Hours after making the following statement on the floor of the House of Representatives, Wittman voted against the first real plan by the Republican Party to cut spending and do something about the deficit.
As we look at this Nation today, we are at a tipping point, and we have two paths that we can choose. We can choose to talk in a meaningful and thoughtful way about the deficits we have before us in this national debt, or we can continue to demagogue issues and ideas that will get us to long-term prosperity for this country. I know the American people prefer us to have that thoughtful, meaningful conversation about how we get this Nation on the right path, how we rein in spending, and how we control the growth of government.
Folks, today the issues are about growing our economy, not about growing government. We have seen that past efforts to grow government have not resulted in prosperity for this Nation. The time is now for us to have a meaningful, thoughtful discussion about all aspects of the budget. Let’s not demagogue the issue. Let’s prove to the American people that we can make the tough decisions to move this Nation in the right direction, to get this spending under control, to reduce our debt, and make sure the long-term care of this country is put first and foremost, that we are on the path to prosperity.
But when the time came, Wittman voted against Rep. Scott Garrett’s (R-NJ) amendment on the proposed FY 2012 budget. What did Scott Garrett’s amendment include?
Honest Solutions Principles
The Republican Study Committee’s budget is based upon the following common-sense principles:
- The budget should balance by a date certain within the ten years. Our proposal balances the federal budget in 2020.
- The budget should provide for real improvements in Medicare, Medicaid, and Social Security to ensure their long-term sustainability. Our proposal puts forward common-sense reforms to improve Medicare and Medicaid by offering increased choices and improved services, and takes steps to save Social Security by strengthening the program’s bank account.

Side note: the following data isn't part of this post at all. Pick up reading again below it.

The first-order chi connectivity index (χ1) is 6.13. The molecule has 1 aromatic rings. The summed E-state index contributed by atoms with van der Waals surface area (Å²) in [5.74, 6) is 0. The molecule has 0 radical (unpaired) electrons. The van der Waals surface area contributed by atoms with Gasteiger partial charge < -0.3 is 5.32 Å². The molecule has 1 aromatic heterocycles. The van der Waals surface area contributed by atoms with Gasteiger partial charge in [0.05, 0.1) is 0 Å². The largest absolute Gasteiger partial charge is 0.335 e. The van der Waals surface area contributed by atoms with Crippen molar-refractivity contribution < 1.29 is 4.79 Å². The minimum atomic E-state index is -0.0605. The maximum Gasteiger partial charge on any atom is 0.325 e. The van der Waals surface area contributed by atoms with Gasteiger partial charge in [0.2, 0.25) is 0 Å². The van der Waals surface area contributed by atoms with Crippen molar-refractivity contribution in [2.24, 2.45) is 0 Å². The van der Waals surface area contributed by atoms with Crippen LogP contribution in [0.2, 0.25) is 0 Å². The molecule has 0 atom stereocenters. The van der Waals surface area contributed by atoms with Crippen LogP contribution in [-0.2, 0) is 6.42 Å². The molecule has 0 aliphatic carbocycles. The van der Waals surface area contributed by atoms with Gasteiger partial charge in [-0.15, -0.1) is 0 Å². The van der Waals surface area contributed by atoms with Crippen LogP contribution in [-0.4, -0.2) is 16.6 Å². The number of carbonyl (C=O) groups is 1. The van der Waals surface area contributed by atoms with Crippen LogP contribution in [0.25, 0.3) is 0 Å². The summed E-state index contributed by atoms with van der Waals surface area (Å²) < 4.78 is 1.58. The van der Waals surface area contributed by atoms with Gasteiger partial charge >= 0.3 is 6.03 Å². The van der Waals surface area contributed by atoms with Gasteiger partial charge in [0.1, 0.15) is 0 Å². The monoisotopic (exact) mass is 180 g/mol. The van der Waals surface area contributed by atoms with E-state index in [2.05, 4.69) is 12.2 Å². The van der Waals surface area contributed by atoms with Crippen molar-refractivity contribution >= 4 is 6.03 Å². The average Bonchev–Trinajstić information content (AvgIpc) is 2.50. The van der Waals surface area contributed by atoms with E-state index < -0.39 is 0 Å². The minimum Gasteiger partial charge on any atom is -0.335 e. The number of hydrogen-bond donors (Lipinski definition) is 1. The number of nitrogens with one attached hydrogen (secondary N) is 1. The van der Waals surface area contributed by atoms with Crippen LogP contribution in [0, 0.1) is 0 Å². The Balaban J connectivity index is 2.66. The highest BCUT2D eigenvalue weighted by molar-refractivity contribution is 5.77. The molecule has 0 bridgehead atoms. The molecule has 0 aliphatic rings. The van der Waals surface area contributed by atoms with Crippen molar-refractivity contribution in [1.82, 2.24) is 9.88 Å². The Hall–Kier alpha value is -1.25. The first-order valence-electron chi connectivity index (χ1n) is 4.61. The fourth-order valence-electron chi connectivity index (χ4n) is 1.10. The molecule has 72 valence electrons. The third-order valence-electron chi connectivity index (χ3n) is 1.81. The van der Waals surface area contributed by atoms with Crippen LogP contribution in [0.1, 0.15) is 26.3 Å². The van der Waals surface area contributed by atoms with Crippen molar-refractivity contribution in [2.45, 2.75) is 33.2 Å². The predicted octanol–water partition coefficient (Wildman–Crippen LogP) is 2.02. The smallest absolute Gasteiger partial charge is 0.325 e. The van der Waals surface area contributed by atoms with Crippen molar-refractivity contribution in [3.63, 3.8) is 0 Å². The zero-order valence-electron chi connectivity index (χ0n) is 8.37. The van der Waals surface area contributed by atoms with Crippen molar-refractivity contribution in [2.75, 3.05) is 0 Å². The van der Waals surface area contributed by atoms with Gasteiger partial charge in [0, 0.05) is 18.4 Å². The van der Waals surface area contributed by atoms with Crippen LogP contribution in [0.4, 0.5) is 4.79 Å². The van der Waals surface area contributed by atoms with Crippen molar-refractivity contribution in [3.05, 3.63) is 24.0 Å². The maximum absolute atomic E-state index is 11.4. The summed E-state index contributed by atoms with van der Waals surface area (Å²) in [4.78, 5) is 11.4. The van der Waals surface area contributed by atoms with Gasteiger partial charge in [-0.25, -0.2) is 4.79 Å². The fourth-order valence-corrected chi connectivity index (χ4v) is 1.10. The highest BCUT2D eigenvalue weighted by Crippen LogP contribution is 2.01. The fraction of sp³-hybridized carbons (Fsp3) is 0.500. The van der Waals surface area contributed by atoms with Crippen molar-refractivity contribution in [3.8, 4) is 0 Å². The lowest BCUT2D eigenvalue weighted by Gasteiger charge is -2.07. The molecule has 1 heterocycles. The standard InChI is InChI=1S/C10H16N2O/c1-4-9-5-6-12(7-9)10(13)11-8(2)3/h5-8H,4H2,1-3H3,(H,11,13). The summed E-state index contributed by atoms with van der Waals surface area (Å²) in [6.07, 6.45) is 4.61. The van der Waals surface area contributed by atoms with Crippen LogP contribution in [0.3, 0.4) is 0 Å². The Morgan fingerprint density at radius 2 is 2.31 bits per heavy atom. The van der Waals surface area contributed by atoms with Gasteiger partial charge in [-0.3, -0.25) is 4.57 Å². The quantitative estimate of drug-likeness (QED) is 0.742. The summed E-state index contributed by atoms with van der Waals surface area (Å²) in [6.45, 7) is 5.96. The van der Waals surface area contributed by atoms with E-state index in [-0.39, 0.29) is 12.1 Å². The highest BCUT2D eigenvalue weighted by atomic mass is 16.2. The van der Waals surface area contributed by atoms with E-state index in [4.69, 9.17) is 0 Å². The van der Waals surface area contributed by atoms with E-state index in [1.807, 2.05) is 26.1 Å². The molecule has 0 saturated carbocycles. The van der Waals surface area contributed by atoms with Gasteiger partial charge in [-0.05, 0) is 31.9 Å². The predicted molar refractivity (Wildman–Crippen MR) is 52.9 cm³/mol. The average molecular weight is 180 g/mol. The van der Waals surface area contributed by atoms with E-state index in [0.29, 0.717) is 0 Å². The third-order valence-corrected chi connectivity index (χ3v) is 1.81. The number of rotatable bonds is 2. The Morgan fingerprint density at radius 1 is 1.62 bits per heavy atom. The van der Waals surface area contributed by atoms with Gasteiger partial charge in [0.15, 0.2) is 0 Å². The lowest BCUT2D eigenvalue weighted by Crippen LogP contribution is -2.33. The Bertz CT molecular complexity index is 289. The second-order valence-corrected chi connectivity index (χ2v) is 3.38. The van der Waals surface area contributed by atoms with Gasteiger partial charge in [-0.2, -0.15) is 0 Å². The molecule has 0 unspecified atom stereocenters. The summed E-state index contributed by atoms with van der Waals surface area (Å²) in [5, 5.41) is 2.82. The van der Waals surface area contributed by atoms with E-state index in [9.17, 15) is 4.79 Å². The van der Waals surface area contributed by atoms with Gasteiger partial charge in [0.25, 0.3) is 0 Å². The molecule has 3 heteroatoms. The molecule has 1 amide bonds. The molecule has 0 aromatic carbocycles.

- The budget should reduce spending and trim down the size of government in Washington, D.C. to make government more effective and efficient. Our proposal gets government out of the way so America’s businesses have the ability to grow and create jobs.
- The budget should provide for the termination of many federal programs that are unconstitutional, duplicative, or harmful to the free enterprise system in America. Our proposal does what American families across the country have been required to do in these tough economic times—do more with less.
- The budget should prohibit earmarks. Our proposal prohibits earmarks and eliminates pork-barrel spending.
- The budget should reform the federal budget process so it is easier to reduce spending than it is to increase spending. Our proposal puts fair rules in place to prevent out-of-control Washington spending that stifles private-sector job creation.
- The budget should keep taxes low and provide for pro-growth tax reform to help Americans save, invest, and create jobs. Our proposal prevents tax increases, repeals the tax increases in ObamaCare, keeps the tax burden from increasing beyond its historic average, and provides for pro-growth tax reform.
- Repeal ObamaCare to eliminate $677 billion in additional spending over ten years.
- Ensure that our nation spends responsibly by freezing total discretionary spending at 2008 levels ($933 billion) beginning in 2013.
- Ensure our nation’s national security by meeting Defense Secretary Robert Gates’ defense request. Defense spending would total $696 billion in 2012 and would increase to $747 billion in 2021.
- Reduce non-defense discretionary spending from $409 billion in 2012 to $218 billion in 2021.
- Reduce unnecessary mandatory spending—other than Medicare, Medicaid, and Social Security—by $1.9 trillion between 2012 and 2021.
- Strengthen Medicare’s long-term finances. This budget would slowly phase-in an increase in the Medicare eligibility age for those born in 1952 and after.
- Provide improved healthcare choices for individuals at or near retirement. The RSC believes that current Medicare beneficiaries should have the option to voluntarily opt-in to a menu of private health insurance plans. This optional “premium-support” system would be structured much like the health insurance that Members of Congress receive. Over time, Medicare would transition to a solvent premium-support system.
- Block-grant Medicaid and remove Washington D.C.’s burdensome red tape. This budget would empower the states with the appropriate flexibility to determine Medicaid eligibility and benefits, thereby improving the quality of care and access to vital services for the neediest and most vulnerable Americans.
Safeguard Social Security
- Strengthen Social Security’s long-term finances. This budget would slowly phase-in an increase in the Social Security full retirement age for individuals born in 1952 and after.
Enact Pro-Growth Tax Reform
- Prevent any new tax increases on the American people and repeal the unaffordable $813 billion tax increase included in ObamaCare. This budget proposes a smarter tax code that would lower rates while broadening the tax base.
Once again, Rob Wittman has thrown your children and grandchildren under the bus because he refuses to show real leadership when it comes to our country’s fiscal crisis.